<foaf:name>Sebastian Trueg</foaf:name>
  </foaf:Person>
</rdf:RDF>

This is a simple RDF document describing a resource of type foaf:Person with one property: foaf:name. It should be fairly self-explanatory. To this you may add all sorts of information like blogs, email addresses, nick names, personal details, whatever you want. Just be sure to remember that all of this will be public.

There is one very important distinction I want to stress since I missed that for a long time: the document is not the person, ie. the URL of the document needs to differ from the WebID URL (hence the ‘#me’ fragment). To stress this fact lets use some more FOAF:

<?xml version="1.0"?>
<rdf:RDF
 xmlns:rdf="http://www.w3.org/1999/02/22-rdf-syntax-ns#"
 xmlns:foaf="http://xmlns.com/foaf/0.1/">
  <foaf:PersonalProfileDocument rdf:about="http://www.trueg.de/people/sebastian">
    <dc:title>Sebastian Trueg's FOAF Profile</dc:title>
    <foaf:maker rdf:resource="http://www.trueg.de/people/sebastian#me" />
    <foaf:primaryTopic rdf:resource="http://www.trueg.de/people/sebastian#me" />
  </foaf:PersonalProfileDocument>

  <foaf:Person rdf:about="http://www.trueg.de/people/sebastian#me">
    <foaf:name>Sebastian Trueg</foaf:name>
  </foaf:Person>
</rdf:RDF>

As you can see the document itself only describes the person but it is not the same resource. Failing the make this distinction will result in an invalid WebID.

Create The X.509 Certificate

Once your FOAF file is done you need to get your certificate. This could be done via OpenSSL manually but it is tedious and error-prone. Thus, we fire up our web-browser and let it do the work for us by relying on a certificate generator like webid.fcns.eu/certgen.php and the browser’s own key generator.

All you need is the WebID and your name. The rest is optional. The nice thing here is that the web service will generate the certificate but your browser will generate the key locally and never send the private key to the service. It is safe.

Once the certificate has been generated it is saved to the browser’s own certificate storage thingy.

Copy The Certificate Public Key Into Your FOAF Profile

Now that your certificate has been created you can look at it in the browser’s preferences. In Firefox it can be found via Advanced->View Certificates->Your Certificates. Find the “Subject’s Public Key’ in the details and copy it into your FOAF profile (remove any whitespace in the process):

<?xml version="1.0"?>
<rdf:RDF
 xmlns:rdf="http://www.w3.org/1999/02/22-rdf-syntax-ns#"
 xmlns:foaf="http://xmlns.com/foaf/0.1/"
 xmlns:cert="http://www.w3.org/ns/auth/cert#">
[...]
  <foaf:Person rdf:about="http://www.trueg.de/people/sebastian#me">
    <foaf:name>Sebastian Trueg</foaf:name>
    <cert:key>
      <cert:RSAPublicKey>
        <cert:modulus rdf:datatype="http://www.w3.org/2001/XMLSchema#hexBinary">a2425fd56d265a45690a36524db6ae290d347a1905429918c7eed70c5bfbf3ce07316563173628d6dfe7b98e1f054446cab7d878953d85d1b8d41b9ffbc983cda6a1daa951207e920205f7172c6f850a3c5d191d314624d984208b365412331d8c260c81813c54ae3b7f3eac6b5f3e152f2ffb6ac951bc0fb3e629171e5c3ded9fd8dcc6ca7e2313bb59186a78af44ee20c9fd4f70c4f443efcecfd75c7c7c19a54c2c749f804cff45cb78e811a6f0993d5da13ba67c426b028d204d908ea9e11794db80bbed569cc99676830db03df98a7462e089fe0e9d5a786ee4eb1ce227e2918a5bf071b4e5a2325b0c67e8b80096e23b58afe3144e5e6b76c9d2fb8e41</cert:modulus>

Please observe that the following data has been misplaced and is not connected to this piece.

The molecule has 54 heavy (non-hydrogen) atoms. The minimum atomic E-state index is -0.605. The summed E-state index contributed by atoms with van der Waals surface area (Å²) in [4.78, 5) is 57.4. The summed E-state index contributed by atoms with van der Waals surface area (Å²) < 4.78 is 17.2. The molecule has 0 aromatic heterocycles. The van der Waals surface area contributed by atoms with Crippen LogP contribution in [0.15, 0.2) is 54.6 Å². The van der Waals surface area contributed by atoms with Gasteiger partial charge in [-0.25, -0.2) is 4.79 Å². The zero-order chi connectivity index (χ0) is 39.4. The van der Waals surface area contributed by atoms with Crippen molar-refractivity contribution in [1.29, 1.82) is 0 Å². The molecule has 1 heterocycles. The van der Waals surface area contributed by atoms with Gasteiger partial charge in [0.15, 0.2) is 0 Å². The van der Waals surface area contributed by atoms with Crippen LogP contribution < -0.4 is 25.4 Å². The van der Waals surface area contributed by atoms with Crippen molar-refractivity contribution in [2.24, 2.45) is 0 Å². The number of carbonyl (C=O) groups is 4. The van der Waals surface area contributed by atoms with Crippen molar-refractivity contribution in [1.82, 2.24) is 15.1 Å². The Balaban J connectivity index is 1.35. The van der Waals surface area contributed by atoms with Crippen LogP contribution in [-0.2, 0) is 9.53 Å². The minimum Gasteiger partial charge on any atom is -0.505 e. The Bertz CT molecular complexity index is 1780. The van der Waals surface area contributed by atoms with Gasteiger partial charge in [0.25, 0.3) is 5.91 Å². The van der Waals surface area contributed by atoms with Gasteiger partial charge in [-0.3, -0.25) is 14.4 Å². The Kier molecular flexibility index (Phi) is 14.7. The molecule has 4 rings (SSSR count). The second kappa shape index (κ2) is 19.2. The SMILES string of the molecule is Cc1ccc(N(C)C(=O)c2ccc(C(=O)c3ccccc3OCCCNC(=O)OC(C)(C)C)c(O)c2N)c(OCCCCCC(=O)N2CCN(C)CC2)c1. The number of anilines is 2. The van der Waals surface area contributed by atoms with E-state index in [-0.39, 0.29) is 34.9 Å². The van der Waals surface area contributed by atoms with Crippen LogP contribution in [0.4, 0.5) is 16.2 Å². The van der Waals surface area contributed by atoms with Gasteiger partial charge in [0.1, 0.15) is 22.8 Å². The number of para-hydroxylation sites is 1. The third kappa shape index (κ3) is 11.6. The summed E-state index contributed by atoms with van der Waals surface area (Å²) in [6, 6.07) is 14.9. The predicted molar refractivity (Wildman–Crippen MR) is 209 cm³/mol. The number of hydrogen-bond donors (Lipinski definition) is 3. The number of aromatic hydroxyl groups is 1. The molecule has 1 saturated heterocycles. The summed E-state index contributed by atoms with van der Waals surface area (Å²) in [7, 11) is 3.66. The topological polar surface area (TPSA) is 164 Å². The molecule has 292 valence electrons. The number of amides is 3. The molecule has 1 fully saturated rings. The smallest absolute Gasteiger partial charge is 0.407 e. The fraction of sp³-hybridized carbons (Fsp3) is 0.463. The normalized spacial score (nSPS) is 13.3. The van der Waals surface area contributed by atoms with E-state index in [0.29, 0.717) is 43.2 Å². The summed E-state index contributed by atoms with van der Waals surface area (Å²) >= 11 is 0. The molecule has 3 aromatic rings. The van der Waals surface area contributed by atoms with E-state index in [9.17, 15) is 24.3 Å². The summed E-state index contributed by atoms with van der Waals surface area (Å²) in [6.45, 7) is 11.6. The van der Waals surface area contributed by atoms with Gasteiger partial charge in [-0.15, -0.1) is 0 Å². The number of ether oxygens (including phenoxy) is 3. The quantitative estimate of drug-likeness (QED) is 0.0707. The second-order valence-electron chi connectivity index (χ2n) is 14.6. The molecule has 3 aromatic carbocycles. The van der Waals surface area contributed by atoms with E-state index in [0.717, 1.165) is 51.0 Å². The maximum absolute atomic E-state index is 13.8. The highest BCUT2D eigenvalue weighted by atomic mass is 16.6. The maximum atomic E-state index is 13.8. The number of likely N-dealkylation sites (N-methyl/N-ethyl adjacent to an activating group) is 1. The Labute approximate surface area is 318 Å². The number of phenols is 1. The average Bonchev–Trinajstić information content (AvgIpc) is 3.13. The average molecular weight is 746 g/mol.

<cert:exponent rdf:datatype="http://www.w3.org/2001/XMLSchema#integer">65537</cert:exponent>
      </cert:RSAPublicKey>
    </cert:key>
  </foaf:Person>
</rdf:RDF>

Having the public key in the FOAF profile is essential since that is where the servers you want to identify yourself to will read it from.

Upload The FOAF File to Your Server

Finally you need to upload the FOAF file to your web server and make it accessible. Since we are using a fancy WebID this requires some very basic Apaching through .htaccess in the ‘people’ folder which sets up some redirects:

# Turn off MultiViews
Options -MultiViews

# Directive to ensure *.rdf files served as appropriate content type,
# if not present in main apache config
AddType application/rdf+xml .rdf

# Rewrite engine setup
RewriteEngine On
RewriteBase /people

# Rewrite rule to serve HTML content from the vocabulary URI if requested
RewriteCond %{HTTP_ACCEPT} !application/rdf\+xml.*(text/html|application/xhtml\+xml)
RewriteCond %{HTTP_ACCEPT} text/html [OR]
RewriteCond %{HTTP_ACCEPT} application/xhtml\+xml [OR]
RewriteCond %{HTTP_USER_AGENT} ^Mozilla/.*
RewriteRule ^([^/]+)$ $1/index.html [R=303]

# Rewrite rule to serve RDF/XML content from the vocabulary URI if requested
RewriteCond %{HTTP_ACCEPT} application/rdf\+xml
RewriteRule ^([^/]+)$ $1/foaf.rdf [R=303]

# Rewrite rule to serve the RDF+XML content from the vocabulary URI by default
RewriteRule ^([^/]+)$ $1/foaf.rdf [R=303]

Now your shiny new WebID is accessible by web services. Go ahead and verify your WebID on my-profile.eu and use it to sign into id.myopenlink.net.

Next up: more on id.myopenlink.net and possible usage of WebID for social capabilities in Nepomuk.